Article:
Owl: Shaking Hands with History

On Monday night, the past and future met as Charlie Frye and the last Browns quarterback to win a championship met in Akron. The Owl offers his thoughts about Frank Ryan and his legacy... a legacy that the Browns and Frye now hope to live up to...


The last quarterback to guide the Browns to a championship on Monday night in Akron met the quarterback who could lead the Browns to their championship.

For Charlie Frye, The Akron Browns Backers Awards Banquet was an opportunity to shake hands with history. For Frank Ryan, it was a chance to share his wisdom with a young man who was born in the summer of 1981, nearly 17 years after Ryan guided the Browns to the stunning 27-0 victory over the Colts in the NFL title game.

For fans, seeing Ryan was a chance to remember why the Browns legacy is so meaningful, why we yearn for another Return to Glory.

First, some history that was a joy to research for this column.

Frank Ryan was acquired from the Los Angeles Rams by Paul Brown in a trade in 1962 because Brown wanted a backup for Jim Ninowski. The Browns also got halfback Tom Wilson in the deal for tackle Larry Stephens plus a third and a sixth-round draft choice in 1963.

Ryan asked the Rams to trade him because for the first four years of his career he had been a backup behind Billy Wade and Zeke Bratkowski. He groaned when he was told he'd been traded to the Browns. He did not want to move across the country to be a backup again where rain and snow were common in November and December.

Ryan got his break when Ninowski's collarbone was broken in the seventh game of the 1962 season. Ryan started against the Eagles the next week. The game ended in a 14-14 tie. The Browns went 3-3 in the final six games.

Ryan, finally a starter with no fear of being yanked for one mistake, completed 112 of 194 passes for 1,541 yards and 10 touchdowns. He threw seven interceptions.

Though Brown no longer coached the Browns when Ryan threw three touchdown passes to beat the Colts in the 1964 NFL championship game, he predicted at the end of the 1962 season Ryan's best days were ahead of him.

"If Ryan continues to improve, the deal with Los Angeles could dwarf all the others," Brown told reporters covering the Browns at the time. "I don't want to build this out of proportion, but the more I see of him, the more I like. He doesn't lack for courage. He's no schoolboy."

Ryan was the fulltime starter in 1963 under Blanton Collier. The Browns were 10-4, and Ryan played brilliantly. He completed 135 of 256 passes for 2,038 yards and 25 touchdowns " one touchdown for every ten passes thrown. The next year, the championship year, he threw 334 passes and again hit 25 for touchdowns.

Throwing 334 passes in a 14-game season on a team that had Jim Brown - 280 carries, 1,446 yards, seven touchdowns - reflects how powerful the Browns offense was. Ryan had Gary Collins and Paul Warfield as targets, and few teams, with the possible exception of the Colts and Johnny Unitas throwing to Raymond Berry and Jimmy Orr, could match the Browns in the air.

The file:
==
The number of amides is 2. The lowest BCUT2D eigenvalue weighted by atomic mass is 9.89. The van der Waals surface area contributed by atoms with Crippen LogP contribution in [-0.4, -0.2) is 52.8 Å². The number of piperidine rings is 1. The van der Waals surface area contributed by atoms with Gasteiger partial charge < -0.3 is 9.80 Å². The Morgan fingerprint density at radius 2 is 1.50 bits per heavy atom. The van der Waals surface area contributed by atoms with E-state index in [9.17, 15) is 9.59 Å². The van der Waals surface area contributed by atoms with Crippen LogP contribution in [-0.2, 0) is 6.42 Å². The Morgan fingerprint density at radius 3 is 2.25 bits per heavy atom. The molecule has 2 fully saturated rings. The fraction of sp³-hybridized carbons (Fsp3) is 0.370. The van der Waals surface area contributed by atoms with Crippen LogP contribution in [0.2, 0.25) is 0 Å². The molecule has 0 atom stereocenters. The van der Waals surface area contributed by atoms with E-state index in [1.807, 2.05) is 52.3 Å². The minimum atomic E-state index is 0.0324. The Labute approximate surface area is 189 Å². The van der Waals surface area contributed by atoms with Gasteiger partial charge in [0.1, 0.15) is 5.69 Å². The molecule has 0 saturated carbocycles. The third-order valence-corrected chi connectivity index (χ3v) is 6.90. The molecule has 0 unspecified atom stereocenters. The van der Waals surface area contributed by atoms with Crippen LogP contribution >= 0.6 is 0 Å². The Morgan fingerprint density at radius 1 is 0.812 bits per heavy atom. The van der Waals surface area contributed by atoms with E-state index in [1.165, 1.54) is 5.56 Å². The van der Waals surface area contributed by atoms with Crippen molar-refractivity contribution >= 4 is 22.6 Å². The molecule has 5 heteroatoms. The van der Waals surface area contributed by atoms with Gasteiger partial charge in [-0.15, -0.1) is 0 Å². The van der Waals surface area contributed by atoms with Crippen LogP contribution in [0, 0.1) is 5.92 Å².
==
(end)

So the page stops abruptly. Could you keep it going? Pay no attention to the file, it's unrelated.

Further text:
Still, the Browns were seven-point underdogs to the Colts, champions of the NFL Western Division with a 12-2 record. The Browns were 10-3-1 and champions of the Eastern Division.

Ryan, recalling the championship, said the Colts were so focused on Brown they let the flanker, Collins, go. He threw all three touchdown passes to Collins in the second half.

"We knew their defense would try to stop Jim Brown," Ryan recalled in between signing autographs for loyal fans. "As soon as they overloaded to stop Jimmy, they would ease up on covering our various receivers and make it easier for us to pass."

Brown carried 27 times for 114 yards against the Colts, so it is not like he was invisible. Yet without Ryan's fearlessness, not only in the championship game but throughout the 1964 season, the Browns never would have won the championship, his teammates say.

"Frank Ryan was the gutsiest quarterback I ever saw," said Bernie Parrish, a cornerback on the 1964 team. "He'd stand in that pocket and let those linemen practically kill him before he threw the ball. He held on to the ball until the last possible second waiting for Gary Collins to finish his post pattern."

The only quarterback other than Otto Graham to deliver a championship to Cleveland recalled vividly the first touchdown pass to Collins with 8:34 left in the third quarter, making the score 10-0. The play began on the Colts 18.

"It was supposed to be a hook to Gary," Ryan said. "Gary broke it off because (Colts cornerback) Bobby Boyd was in the hook area. Collins headed toward the end zone. Boyd stayed on him tight. I had to throw the ball hard. I almost hit the goal post."

Forty-two years ago, the goal post was on the goal line. Now it is on the end line.

The defense stopped the Colts without a first down on Baltimore's following possession. Ryan and Collins connected for a 42-yard touchdown pass on the Browns next possession and for 51 yards in the fourth quarter to make the score 27-0.

Ryan's dark hair was flecked with gray in 1964. Now it is silver-white, but still full. He looks a little bit like Jimmy Stewart and a little bit like Vincent Price.

Ryan stayed with the Browns through 1968. He played the next two years with the Redskins backing up Sonny Jurgensen and then retired. Five months before leading the Browns to the NFL championship, Ryan received his Ph.D. in mathematics from Rice.

"After I left football I went to the U.S. House of Representatives and was in charge of their computer services for seven years and then I went to Yale as athletic director," he said.

He also taught at Rice, his alma mater, from 1991-96. Players in his time needed offseason jobs. Ryan taught at Case Western Reserve in Cleveland while with the Browns.

Frye has a lot to live up to. Ryan gave him a lot to think about.


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